Now Thomas, one of the Twelve, called the Twin, was not with them when Jesus came. So the other disciples told him, “We have seen the Lord.” But he said to them, “Unless I see in his hands the mark of the nails, and place my finger into the mark of the nails, and place my hand into his side, I will never believe.”
Eight days later, his disciples were inside again, and Thomas was with them. Although the doors were locked, Jesus came and stood among them and said, “Peace be with you.” Then he said to Thomas, “Put your finger here, and see my hands; and put out your hand, and place it in my side. Do not disbelieve, but believe.” Thomas answered him, “My Lord and my God!” Jesus said to him, “Have you believed because you have seen me? Blessed are those who have not seen and yet have believed.”
I think that it is so interesting how Thomas rejected the witness of his friends who had actually seen the resurrected Christ. In a sense Thomas was the first skeptic in a very long procession of skeptics. Every day it seems that I run across somebody else who rejects the testimony of first hand witnesses like John, the reporter for the account above. Somehow folks seem to think that it is "intellectual" to dismiss the eye witness accounts of the many who saw the resurrected Christ. In truth it is just an unwillingness to believe.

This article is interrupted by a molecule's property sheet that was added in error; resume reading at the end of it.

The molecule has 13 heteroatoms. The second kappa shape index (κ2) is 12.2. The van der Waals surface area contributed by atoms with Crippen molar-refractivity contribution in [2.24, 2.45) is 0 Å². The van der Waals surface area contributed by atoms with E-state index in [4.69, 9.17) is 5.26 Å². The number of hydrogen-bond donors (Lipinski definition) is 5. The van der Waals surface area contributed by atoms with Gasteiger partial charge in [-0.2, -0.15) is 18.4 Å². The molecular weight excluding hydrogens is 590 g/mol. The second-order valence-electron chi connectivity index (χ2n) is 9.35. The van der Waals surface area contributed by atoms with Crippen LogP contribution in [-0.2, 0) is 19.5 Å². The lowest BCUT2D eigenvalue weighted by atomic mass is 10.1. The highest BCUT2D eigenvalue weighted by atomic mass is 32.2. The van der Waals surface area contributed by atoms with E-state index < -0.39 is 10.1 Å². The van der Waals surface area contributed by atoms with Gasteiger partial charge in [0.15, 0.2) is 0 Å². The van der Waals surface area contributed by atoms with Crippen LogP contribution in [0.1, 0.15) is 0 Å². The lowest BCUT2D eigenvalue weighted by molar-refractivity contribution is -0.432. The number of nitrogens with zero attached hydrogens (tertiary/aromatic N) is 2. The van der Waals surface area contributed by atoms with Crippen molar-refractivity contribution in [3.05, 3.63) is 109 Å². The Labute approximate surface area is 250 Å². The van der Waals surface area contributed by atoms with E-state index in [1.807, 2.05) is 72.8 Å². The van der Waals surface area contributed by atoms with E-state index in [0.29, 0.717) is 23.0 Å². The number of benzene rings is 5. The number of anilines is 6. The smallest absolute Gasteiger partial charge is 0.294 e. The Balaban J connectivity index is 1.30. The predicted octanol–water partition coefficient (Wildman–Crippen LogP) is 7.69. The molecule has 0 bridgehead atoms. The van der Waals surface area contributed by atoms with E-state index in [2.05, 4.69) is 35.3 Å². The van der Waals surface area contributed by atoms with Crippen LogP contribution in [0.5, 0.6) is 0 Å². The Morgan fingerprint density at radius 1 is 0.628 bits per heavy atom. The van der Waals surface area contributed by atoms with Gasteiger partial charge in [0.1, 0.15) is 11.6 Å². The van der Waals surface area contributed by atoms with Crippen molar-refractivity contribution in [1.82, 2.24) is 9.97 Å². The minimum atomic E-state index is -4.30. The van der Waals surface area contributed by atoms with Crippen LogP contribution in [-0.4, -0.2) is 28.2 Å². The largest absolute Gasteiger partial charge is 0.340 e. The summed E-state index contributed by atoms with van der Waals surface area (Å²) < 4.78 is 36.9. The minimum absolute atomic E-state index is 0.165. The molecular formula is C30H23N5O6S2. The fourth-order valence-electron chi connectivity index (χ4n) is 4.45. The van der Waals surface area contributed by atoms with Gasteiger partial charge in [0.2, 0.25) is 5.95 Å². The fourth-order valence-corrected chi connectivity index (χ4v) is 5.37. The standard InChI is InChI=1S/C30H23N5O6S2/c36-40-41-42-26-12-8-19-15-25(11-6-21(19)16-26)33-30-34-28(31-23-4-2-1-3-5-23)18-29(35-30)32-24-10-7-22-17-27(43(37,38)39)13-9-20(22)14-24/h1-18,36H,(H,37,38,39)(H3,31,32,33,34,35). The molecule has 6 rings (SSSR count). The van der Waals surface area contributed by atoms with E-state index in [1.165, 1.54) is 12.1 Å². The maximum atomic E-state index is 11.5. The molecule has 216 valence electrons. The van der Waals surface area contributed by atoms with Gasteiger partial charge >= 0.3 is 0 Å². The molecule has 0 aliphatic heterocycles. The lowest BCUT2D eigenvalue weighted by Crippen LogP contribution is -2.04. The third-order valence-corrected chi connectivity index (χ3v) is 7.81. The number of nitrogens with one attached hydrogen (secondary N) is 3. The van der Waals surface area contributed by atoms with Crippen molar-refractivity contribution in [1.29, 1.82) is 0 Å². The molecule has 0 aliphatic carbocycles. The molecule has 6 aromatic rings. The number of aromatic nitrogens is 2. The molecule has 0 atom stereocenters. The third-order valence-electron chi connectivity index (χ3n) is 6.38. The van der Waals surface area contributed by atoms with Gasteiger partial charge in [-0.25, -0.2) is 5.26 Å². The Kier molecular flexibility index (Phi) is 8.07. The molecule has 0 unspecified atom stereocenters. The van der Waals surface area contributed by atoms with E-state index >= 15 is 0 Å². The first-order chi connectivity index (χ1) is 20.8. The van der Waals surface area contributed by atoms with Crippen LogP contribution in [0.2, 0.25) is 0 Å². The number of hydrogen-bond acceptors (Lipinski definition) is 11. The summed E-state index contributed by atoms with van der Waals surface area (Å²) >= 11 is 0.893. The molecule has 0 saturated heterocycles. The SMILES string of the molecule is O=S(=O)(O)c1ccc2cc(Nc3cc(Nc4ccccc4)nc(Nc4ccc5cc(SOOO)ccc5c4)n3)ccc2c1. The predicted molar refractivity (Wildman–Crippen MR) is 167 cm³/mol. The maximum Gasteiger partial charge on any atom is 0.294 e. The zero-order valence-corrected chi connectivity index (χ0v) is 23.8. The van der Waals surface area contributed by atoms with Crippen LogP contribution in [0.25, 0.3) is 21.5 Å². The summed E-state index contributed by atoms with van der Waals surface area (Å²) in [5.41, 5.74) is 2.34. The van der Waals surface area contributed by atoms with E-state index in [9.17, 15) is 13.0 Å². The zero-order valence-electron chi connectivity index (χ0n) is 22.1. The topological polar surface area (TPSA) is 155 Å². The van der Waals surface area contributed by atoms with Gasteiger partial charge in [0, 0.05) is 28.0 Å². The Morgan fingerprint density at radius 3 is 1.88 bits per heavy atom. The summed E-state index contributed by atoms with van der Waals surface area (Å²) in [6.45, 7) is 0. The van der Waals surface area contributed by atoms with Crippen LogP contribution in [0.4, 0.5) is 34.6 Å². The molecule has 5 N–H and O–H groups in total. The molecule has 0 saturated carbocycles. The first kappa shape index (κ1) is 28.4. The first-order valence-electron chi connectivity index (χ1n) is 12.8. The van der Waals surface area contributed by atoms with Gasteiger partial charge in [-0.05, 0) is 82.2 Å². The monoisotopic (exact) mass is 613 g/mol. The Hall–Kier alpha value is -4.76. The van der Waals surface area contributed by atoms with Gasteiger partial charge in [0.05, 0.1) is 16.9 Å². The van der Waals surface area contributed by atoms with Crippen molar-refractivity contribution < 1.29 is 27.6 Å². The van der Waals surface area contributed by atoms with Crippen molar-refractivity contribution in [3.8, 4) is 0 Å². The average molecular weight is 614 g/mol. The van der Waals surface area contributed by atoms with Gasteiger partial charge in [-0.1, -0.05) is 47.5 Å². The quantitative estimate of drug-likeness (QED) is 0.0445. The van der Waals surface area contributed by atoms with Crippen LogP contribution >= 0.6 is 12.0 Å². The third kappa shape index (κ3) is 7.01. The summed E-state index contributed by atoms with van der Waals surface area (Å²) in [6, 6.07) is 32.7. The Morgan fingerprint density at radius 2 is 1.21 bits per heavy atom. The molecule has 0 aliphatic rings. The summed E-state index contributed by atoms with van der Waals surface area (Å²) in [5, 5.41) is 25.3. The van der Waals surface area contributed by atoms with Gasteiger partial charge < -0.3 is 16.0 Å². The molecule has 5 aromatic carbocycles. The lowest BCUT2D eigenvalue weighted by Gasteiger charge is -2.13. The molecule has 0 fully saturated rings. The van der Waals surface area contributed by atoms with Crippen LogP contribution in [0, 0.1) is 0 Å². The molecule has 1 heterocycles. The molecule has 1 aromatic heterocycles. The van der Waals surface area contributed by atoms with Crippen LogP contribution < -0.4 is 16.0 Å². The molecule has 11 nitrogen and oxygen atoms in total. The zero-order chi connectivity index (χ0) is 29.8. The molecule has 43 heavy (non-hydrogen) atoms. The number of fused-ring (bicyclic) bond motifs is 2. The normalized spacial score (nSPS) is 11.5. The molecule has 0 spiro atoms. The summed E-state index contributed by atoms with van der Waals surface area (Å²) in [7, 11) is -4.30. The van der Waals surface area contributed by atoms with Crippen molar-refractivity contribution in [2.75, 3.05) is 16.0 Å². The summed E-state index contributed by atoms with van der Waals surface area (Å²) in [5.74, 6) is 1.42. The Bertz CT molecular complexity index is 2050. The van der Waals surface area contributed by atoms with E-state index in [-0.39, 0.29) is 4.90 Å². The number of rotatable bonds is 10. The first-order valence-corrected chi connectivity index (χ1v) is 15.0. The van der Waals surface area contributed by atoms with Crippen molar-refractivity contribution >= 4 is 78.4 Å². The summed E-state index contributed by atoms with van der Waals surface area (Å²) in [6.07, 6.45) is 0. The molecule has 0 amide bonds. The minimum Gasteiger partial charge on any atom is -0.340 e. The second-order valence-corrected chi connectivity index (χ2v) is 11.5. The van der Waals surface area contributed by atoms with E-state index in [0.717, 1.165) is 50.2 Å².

Jesus confronts Thomas, and modern day skeptics, speaking of his need to believe the testimony of those who actually saw him alive. He responds to Thomas' confession and infers that it does not take faith to believe something that you can feel with your hands or see with your eyes. Jesus rebukes Thomas for not believing the eyewitness accounts of his friends. He ends by speaking of the blessings that accompany those that have not seen yet believe the reports of eyewitnesses. I am one of those people.
Lord I believe the reports of the witnesses. Thank you for their first hand reports.